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Topic: Help with serial port Bluetooth module (Read 1 time) previous topic - next topic

emoretto

Hi folks,

I have bluetooth module attached to arduino and connected (via bluetooth) to my android phone.

But the messages are intermittent splitted.

Arduino:
Code: [Select]

void loop(){
  Serial1.write("123456");
  delay(300);
}


Android log:
Code: [Select]

Received (6 bytes): 123456
Received (1 bytes): 1
Received (5 bytes): 23456
Received (1 bytes): 1
Received (5 bytes): 23456
and so on...


It's normal?
I should do a packaging method or something else? Maybe set messages with start and end mark..?

Maybe is a dumb question.. sorry, I'm a beginner.

thanks in advance!
Emerson Moretto

al1fch

Hi
On Android side did you test it with some proven terminal like BlueTerm ot SenaBterm ?
Is your Android version known for good serial port profile handling ?
If you stay under 57600 bauds no reason loose bytes in such short messages if Android appication is good.

PaulS

Serial.write() is meant for sending individual bytes, not strings of characters. With nothing to indicate what constitutes a packet within a stream of data, the receiver is just guessing.

In this case, the Android application guessed wrong.

emoretto

Thanks PaulS and al1fch.
After a 1 minute thinking.. I've found a solution.

I have a thread to listen bluetooth stream... but this thread don't have sleep time. It's so fast to listen arduino.  :smiley-red:

Maybe isn't a perfect solution, because still data are broken, however much less (~10%)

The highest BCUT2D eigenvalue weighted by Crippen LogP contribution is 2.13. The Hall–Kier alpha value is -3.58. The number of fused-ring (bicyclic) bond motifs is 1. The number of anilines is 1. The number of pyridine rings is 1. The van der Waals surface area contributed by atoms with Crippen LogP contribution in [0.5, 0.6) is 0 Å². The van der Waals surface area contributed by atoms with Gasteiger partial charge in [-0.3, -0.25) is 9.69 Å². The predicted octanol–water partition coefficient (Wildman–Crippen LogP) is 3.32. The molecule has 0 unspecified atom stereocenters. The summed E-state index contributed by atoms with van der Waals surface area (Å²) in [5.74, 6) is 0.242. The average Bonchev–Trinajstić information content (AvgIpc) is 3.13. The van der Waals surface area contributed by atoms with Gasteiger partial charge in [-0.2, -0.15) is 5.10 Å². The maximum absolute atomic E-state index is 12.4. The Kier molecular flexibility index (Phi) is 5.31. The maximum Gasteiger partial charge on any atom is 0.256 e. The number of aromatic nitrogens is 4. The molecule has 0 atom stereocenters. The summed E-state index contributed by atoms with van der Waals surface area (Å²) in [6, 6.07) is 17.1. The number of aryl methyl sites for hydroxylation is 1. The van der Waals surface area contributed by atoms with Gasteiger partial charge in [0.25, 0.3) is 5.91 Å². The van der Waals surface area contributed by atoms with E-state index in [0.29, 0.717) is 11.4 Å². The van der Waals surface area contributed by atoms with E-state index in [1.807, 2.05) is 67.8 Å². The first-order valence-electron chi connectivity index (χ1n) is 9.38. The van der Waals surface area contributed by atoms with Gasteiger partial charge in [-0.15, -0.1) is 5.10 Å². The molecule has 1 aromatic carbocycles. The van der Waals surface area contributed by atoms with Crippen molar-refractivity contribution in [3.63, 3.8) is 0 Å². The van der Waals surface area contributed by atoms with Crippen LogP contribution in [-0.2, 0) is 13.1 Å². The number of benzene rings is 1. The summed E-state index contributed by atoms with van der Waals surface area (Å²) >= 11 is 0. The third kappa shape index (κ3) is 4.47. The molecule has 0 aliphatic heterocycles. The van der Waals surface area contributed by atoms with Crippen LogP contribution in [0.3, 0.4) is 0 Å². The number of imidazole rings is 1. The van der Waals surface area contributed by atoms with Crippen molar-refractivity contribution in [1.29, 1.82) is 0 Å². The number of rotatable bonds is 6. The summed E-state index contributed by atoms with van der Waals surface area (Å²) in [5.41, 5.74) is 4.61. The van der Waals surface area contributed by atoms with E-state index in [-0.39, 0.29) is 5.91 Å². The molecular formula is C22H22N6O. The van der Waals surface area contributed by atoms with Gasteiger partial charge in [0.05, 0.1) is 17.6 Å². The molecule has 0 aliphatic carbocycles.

I'm using 9600 baud rate. My Android 2.2.
I've tested with BlueTerm too with same results.

Soon I will post here the source code.

thanks

Emerson Moretto

PaulS

Adding a sleep to the listener is a bandaid, and a poor one at that. Notice that when we communicate we use punctuation to tell when a sentence (a packet) ends and spaces to tell when a word ends (another kind of packet.

WhatissohardaboutdoingthesamethinginyourserialcommunicationItcompletelyeliminatestheconfusionorambiguityaboutwhatconstitutesapacket.

AWOL

Code: [Select]
Serial1.write("123456");
I'm really surprised that works at all - I thought "write" took a single "byte" argument.
"Pete, it's a fool looks for logic in the chambers of the human heart." Ulysses Everett McGill.
Do not send technical questions via personal messaging - they will be ignored.

PaulS

From Print.h:
Code: [Select]
    virtual void write(uint8_t) = 0;
    virtual void write(const char *str);
    virtual void write(const uint8_t *buffer, size_t size);

So, yes, there is an overload that takes a string.

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